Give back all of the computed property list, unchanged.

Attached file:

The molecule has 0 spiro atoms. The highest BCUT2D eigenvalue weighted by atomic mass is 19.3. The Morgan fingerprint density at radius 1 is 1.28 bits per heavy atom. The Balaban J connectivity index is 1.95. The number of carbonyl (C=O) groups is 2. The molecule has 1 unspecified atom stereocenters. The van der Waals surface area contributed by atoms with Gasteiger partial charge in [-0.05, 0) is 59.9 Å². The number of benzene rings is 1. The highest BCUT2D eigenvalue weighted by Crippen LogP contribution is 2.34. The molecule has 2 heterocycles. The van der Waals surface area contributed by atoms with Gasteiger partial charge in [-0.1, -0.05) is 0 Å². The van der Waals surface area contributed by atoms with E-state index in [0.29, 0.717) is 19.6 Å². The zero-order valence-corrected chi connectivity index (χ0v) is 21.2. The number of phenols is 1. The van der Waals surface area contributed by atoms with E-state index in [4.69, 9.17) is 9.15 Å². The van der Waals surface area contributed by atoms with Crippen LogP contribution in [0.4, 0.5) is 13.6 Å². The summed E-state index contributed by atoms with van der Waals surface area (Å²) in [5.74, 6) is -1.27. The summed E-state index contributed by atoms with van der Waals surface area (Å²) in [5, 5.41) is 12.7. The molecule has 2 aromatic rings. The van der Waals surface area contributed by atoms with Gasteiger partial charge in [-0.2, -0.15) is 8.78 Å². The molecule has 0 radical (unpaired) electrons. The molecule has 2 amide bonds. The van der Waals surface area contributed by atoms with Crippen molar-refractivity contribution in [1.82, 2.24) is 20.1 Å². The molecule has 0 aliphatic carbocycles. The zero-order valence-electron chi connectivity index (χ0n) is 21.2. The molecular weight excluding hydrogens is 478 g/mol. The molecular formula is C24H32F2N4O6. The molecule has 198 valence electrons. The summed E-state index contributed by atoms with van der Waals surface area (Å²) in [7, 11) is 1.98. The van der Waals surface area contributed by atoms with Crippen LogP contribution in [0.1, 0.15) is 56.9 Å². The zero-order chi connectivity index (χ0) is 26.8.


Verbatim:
The molecule has 0 spiro atoms. The highest BCUT2D eigenvalue weighted by atomic mass is 19.3. The Morgan fingerprint density at radius 1 is 1.28 bits per heavy atom. The Balaban J connectivity index is 1.95. The number of carbonyl (C=O) groups is 2. The molecule has 1 unspecified atom stereocenters. The van der Waals surface area contributed by atoms with Gasteiger partial charge in [-0.05, 0) is 59.9 Å². The number of benzene rings is 1. The highest BCUT2D eigenvalue weighted by Crippen LogP contribution is 2.34. The molecule has 2 heterocycles. The van der Waals surface area contributed by atoms with Gasteiger partial charge in [-0.1, -0.05) is 0 Å². The van der Waals surface area contributed by atoms with E-state index in [0.29, 0.717) is 19.6 Å². The zero-order valence-corrected chi connectivity index (χ0v) is 21.2. The number of phenols is 1. The van der Waals surface area contributed by atoms with E-state index in [4.69, 9.17) is 9.15 Å². The van der Waals surface area contributed by atoms with Crippen LogP contribution in [0.4, 0.5) is 13.6 Å². The summed E-state index contributed by atoms with van der Waals surface area (Å²) in [5.74, 6) is -1.27. The summed E-state index contributed by atoms with van der Waals surface area (Å²) in [5, 5.41) is 12.7. The molecule has 2 aromatic rings. The van der Waals surface area contributed by atoms with Gasteiger partial charge in [-0.2, -0.15) is 8.78 Å². The molecule has 0 radical (unpaired) electrons. The molecule has 2 amide bonds. The van der Waals surface area contributed by atoms with Crippen molar-refractivity contribution in [1.82, 2.24) is 20.1 Å². The molecule has 0 aliphatic carbocycles. The zero-order valence-electron chi connectivity index (χ0n) is 21.2. The molecular weight excluding hydrogens is 478 g/mol. The molecular formula is C24H32F2N4O6. The molecule has 198 valence electrons. The summed E-state index contributed by atoms with van der Waals surface area (Å²) in [7, 11) is 1.98. The van der Waals surface area contributed by atoms with Crippen LogP contribution in [0.1, 0.15) is 56.9 Å². The zero-order chi connectivity index (χ0) is 26.8.